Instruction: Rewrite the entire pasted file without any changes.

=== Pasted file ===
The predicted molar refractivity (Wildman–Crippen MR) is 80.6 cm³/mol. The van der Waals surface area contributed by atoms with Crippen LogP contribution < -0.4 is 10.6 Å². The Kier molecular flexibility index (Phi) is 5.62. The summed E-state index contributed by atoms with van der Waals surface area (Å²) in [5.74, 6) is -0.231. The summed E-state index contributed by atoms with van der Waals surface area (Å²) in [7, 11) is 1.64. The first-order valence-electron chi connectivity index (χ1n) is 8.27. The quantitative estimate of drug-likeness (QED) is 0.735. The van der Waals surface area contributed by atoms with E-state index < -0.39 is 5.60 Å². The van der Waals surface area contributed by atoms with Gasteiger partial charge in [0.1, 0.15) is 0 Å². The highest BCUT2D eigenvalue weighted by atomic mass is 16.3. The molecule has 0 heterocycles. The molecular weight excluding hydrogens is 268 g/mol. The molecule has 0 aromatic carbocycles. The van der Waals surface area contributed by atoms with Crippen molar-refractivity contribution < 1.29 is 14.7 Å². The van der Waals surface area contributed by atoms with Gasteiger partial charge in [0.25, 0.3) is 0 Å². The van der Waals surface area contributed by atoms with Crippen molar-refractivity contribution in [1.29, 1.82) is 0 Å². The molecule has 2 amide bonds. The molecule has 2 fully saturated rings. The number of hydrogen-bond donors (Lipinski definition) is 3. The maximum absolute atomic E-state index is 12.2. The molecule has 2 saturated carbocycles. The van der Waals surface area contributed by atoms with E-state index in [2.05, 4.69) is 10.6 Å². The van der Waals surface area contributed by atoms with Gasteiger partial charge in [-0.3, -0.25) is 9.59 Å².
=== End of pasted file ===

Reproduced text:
The predicted molar refractivity (Wildman–Crippen MR) is 80.6 cm³/mol. The van der Waals surface area contributed by atoms with Crippen LogP contribution < -0.4 is 10.6 Å². The Kier molecular flexibility index (Phi) is 5.62. The summed E-state index contributed by atoms with van der Waals surface area (Å²) in [5.74, 6) is -0.231. The summed E-state index contributed by atoms with van der Waals surface area (Å²) in [7, 11) is 1.64. The first-order valence-electron chi connectivity index (χ1n) is 8.27. The quantitative estimate of drug-likeness (QED) is 0.735. The van der Waals surface area contributed by atoms with E-state index < -0.39 is 5.60 Å². The van der Waals surface area contributed by atoms with Gasteiger partial charge in [0.1, 0.15) is 0 Å². The highest BCUT2D eigenvalue weighted by atomic mass is 16.3. The molecule has 0 heterocycles. The molecular weight excluding hydrogens is 268 g/mol. The molecule has 0 aromatic carbocycles. The van der Waals surface area contributed by atoms with Crippen molar-refractivity contribution < 1.29 is 14.7 Å². The van der Waals surface area contributed by atoms with Gasteiger partial charge in [0.25, 0.3) is 0 Å². The van der Waals surface area contributed by atoms with Crippen molar-refractivity contribution in [1.29, 1.82) is 0 Å². The molecule has 2 amide bonds. The molecule has 2 fully saturated rings. The number of hydrogen-bond donors (Lipinski definition) is 3. The maximum absolute atomic E-state index is 12.2. The molecule has 2 saturated carbocycles. The van der Waals surface area contributed by atoms with E-state index in [2.05, 4.69) is 10.6 Å². The van der Waals surface area contributed by atoms with Gasteiger partial charge in [-0.3, -0.25) is 9.59 Å².